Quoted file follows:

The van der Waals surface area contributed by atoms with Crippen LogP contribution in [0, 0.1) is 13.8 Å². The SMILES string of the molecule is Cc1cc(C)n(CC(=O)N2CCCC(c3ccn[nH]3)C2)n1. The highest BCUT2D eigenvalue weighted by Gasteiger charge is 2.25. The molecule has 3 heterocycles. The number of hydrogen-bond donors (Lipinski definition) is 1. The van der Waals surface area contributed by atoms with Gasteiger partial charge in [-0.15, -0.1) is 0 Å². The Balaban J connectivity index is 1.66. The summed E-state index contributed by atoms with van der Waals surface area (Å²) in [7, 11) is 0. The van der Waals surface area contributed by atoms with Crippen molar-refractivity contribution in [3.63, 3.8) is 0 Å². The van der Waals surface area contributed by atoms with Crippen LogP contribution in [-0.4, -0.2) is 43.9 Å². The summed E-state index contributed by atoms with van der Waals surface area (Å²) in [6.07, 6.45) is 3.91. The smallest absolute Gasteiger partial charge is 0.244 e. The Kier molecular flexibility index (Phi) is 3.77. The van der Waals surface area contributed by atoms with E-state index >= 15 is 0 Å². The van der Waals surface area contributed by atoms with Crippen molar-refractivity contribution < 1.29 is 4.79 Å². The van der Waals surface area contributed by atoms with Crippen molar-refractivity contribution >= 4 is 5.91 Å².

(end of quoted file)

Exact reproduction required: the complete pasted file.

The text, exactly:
The van der Waals surface area contributed by atoms with Crippen LogP contribution in [0, 0.1) is 13.8 Å². The SMILES string of the molecule is Cc1cc(C)n(CC(=O)N2CCCC(c3ccn[nH]3)C2)n1. The highest BCUT2D eigenvalue weighted by Gasteiger charge is 2.25. The molecule has 3 heterocycles. The number of hydrogen-bond donors (Lipinski definition) is 1. The van der Waals surface area contributed by atoms with Gasteiger partial charge in [-0.15, -0.1) is 0 Å². The Balaban J connectivity index is 1.66. The summed E-state index contributed by atoms with van der Waals surface area (Å²) in [7, 11) is 0. The van der Waals surface area contributed by atoms with Crippen molar-refractivity contribution in [3.63, 3.8) is 0 Å². The van der Waals surface area contributed by atoms with Crippen LogP contribution in [-0.4, -0.2) is 43.9 Å². The summed E-state index contributed by atoms with van der Waals surface area (Å²) in [6.07, 6.45) is 3.91. The smallest absolute Gasteiger partial charge is 0.244 e. The Kier molecular flexibility index (Phi) is 3.77. The van der Waals surface area contributed by atoms with E-state index >= 15 is 0 Å². The van der Waals surface area contributed by atoms with Crippen molar-refractivity contribution < 1.29 is 4.79 Å². The van der Waals surface area contributed by atoms with Crippen molar-refractivity contribution >= 4 is 5.91 Å².